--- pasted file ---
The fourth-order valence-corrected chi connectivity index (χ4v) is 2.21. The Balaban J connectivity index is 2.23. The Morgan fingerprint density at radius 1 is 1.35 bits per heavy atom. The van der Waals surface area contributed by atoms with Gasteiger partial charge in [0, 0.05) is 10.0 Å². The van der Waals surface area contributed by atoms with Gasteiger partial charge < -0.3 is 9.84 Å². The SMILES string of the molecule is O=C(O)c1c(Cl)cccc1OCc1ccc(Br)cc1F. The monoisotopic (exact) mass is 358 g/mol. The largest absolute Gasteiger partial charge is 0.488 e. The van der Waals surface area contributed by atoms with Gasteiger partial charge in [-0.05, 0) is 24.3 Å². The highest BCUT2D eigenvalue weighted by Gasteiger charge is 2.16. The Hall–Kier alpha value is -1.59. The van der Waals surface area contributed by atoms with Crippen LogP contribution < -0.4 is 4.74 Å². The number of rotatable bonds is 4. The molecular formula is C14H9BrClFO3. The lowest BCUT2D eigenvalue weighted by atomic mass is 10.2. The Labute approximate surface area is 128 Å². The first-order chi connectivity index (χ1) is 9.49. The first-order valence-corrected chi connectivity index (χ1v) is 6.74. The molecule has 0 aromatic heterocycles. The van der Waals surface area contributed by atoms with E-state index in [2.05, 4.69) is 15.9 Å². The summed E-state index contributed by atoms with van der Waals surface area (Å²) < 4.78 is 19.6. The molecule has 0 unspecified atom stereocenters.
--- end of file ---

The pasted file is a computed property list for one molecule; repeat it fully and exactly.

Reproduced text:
The fourth-order valence-corrected chi connectivity index (χ4v) is 2.21. The Balaban J connectivity index is 2.23. The Morgan fingerprint density at radius 1 is 1.35 bits per heavy atom. The van der Waals surface area contributed by atoms with Gasteiger partial charge in [0, 0.05) is 10.0 Å². The van der Waals surface area contributed by atoms with Gasteiger partial charge < -0.3 is 9.84 Å². The SMILES string of the molecule is O=C(O)c1c(Cl)cccc1OCc1ccc(Br)cc1F. The monoisotopic (exact) mass is 358 g/mol. The largest absolute Gasteiger partial charge is 0.488 e. The van der Waals surface area contributed by atoms with Gasteiger partial charge in [-0.05, 0) is 24.3 Å². The highest BCUT2D eigenvalue weighted by Gasteiger charge is 2.16. The Hall–Kier alpha value is -1.59. The van der Waals surface area contributed by atoms with Crippen LogP contribution < -0.4 is 4.74 Å². The number of rotatable bonds is 4. The molecular formula is C14H9BrClFO3. The lowest BCUT2D eigenvalue weighted by atomic mass is 10.2. The Labute approximate surface area is 128 Å². The first-order chi connectivity index (χ1) is 9.49. The first-order valence-corrected chi connectivity index (χ1v) is 6.74. The molecule has 0 aromatic heterocycles. The van der Waals surface area contributed by atoms with E-state index in [2.05, 4.69) is 15.9 Å². The summed E-state index contributed by atoms with van der Waals surface area (Å²) < 4.78 is 19.6. The molecule has 0 unspecified atom stereocenters.